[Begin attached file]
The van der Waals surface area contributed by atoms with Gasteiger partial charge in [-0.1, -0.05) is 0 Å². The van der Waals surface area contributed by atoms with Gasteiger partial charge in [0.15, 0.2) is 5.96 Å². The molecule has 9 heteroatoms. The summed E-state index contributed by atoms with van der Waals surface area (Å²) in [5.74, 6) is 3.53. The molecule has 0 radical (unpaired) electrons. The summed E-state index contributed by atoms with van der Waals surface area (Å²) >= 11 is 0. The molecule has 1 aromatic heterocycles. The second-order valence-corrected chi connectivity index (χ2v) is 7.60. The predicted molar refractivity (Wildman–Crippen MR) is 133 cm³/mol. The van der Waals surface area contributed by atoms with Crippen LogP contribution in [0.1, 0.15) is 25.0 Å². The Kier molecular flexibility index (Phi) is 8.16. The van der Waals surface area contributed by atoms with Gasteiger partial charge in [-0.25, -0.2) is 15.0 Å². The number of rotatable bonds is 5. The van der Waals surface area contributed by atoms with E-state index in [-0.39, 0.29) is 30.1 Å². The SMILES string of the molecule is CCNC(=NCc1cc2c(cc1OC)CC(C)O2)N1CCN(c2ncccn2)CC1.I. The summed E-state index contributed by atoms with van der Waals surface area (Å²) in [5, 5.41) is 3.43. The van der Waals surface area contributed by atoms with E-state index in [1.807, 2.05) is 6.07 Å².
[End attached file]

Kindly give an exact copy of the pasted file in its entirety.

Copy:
The van der Waals surface area contributed by atoms with Gasteiger partial charge in [-0.1, -0.05) is 0 Å². The van der Waals surface area contributed by atoms with Gasteiger partial charge in [0.15, 0.2) is 5.96 Å². The molecule has 9 heteroatoms. The summed E-state index contributed by atoms with van der Waals surface area (Å²) in [5.74, 6) is 3.53. The molecule has 0 radical (unpaired) electrons. The summed E-state index contributed by atoms with van der Waals surface area (Å²) >= 11 is 0. The molecule has 1 aromatic heterocycles. The second-order valence-corrected chi connectivity index (χ2v) is 7.60. The predicted molar refractivity (Wildman–Crippen MR) is 133 cm³/mol. The van der Waals surface area contributed by atoms with Crippen LogP contribution in [0.1, 0.15) is 25.0 Å². The Kier molecular flexibility index (Phi) is 8.16. The van der Waals surface area contributed by atoms with Gasteiger partial charge in [-0.25, -0.2) is 15.0 Å². The number of rotatable bonds is 5. The van der Waals surface area contributed by atoms with E-state index in [-0.39, 0.29) is 30.1 Å². The SMILES string of the molecule is CCNC(=NCc1cc2c(cc1OC)CC(C)O2)N1CCN(c2ncccn2)CC1.I. The summed E-state index contributed by atoms with van der Waals surface area (Å²) in [5, 5.41) is 3.43. The van der Waals surface area contributed by atoms with E-state index in [1.807, 2.05) is 6.07 Å².